Helping Patients Manage Dry Skin
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Editor's note: This blog post was written by Annette Fonteneau, MSN, RNP, DCNP, who practices at School Street Dermatology in Pawtucket, R.I.
Although winter's end is approaching, patients are no doubt asking for advice about treating their dry, cracked, painful skin. The heat in their cars, homes and workplaces create an environment of low humidity that can be drying to the skin. Working with dry material such as paper or cardboard, and the use of sanitizers, harsh detergents and soaps (combined with hot showers) also contribute to dryness.
Bathing and hand washing with soap-free cleansers such as Cetaphil or CeraVe are helpful. Scratching and rubbing can lead to a worsening of the itch-scratch cycle, which may cause skin to become infected, hyper- or hypopigmented and even scarred.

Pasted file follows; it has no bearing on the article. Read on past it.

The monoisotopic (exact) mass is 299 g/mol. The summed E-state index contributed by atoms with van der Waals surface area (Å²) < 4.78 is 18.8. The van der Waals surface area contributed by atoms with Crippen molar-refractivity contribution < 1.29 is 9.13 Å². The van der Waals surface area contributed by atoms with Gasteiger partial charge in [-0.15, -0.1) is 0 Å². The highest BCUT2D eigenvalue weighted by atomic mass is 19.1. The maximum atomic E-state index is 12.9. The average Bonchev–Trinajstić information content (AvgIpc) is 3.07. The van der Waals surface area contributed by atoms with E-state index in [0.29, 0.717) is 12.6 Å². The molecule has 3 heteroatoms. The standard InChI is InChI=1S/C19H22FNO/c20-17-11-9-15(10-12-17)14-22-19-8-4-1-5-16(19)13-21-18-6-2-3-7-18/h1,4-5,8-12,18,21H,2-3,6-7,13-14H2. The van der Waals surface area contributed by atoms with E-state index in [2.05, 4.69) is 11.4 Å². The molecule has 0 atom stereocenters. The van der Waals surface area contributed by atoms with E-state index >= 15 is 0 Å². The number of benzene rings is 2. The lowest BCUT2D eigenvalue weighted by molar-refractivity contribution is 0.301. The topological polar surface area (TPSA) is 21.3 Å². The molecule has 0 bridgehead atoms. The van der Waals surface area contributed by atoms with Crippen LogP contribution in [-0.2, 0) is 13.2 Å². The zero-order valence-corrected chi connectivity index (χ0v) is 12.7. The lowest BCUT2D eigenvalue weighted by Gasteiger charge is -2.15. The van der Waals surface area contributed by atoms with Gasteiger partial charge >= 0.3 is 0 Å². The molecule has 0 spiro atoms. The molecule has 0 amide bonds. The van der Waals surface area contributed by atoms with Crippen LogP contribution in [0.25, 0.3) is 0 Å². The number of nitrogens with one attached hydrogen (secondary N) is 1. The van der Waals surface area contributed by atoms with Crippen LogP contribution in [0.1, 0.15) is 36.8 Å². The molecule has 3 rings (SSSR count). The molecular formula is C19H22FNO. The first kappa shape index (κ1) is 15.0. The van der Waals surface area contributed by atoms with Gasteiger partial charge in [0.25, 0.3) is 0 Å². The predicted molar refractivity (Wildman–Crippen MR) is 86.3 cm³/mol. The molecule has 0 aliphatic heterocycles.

The treatment of hands and feet can be particularly difficult. Feet are in the warm, moist, occlusive environment of our shoes all day. When footwear is removed, this damp skin rapidly dries out, becoming cracked. Hands that are in and out of water all day are damaged by repeated cycles of overdrying and subsequently develop hangnails and painful fissures.
The basic goal is to rehydrate the skin. I encourage patients to soak in tepid water for 3 to 5 minutes daily, and to then create a barrier to lock in moisture by applying Vaseline, Aquaphor or Bag Balm with socks or gloves before bed. In the morning, I advise them to apply a heavy emollient cream such as Eucerin, Cetaphil or CeraVe Cream after showering and handwashing. Light lotions should be avoided, since these are generally inadequate in harsh winter weather and may actually make dryness worse. Certain skin diseases are more susceptible to drying and irritation, such as rosacea, eczema and psoriasis. Patients with these skin conditions can be difficult to manage and may need to be referred to dermatology for consultation.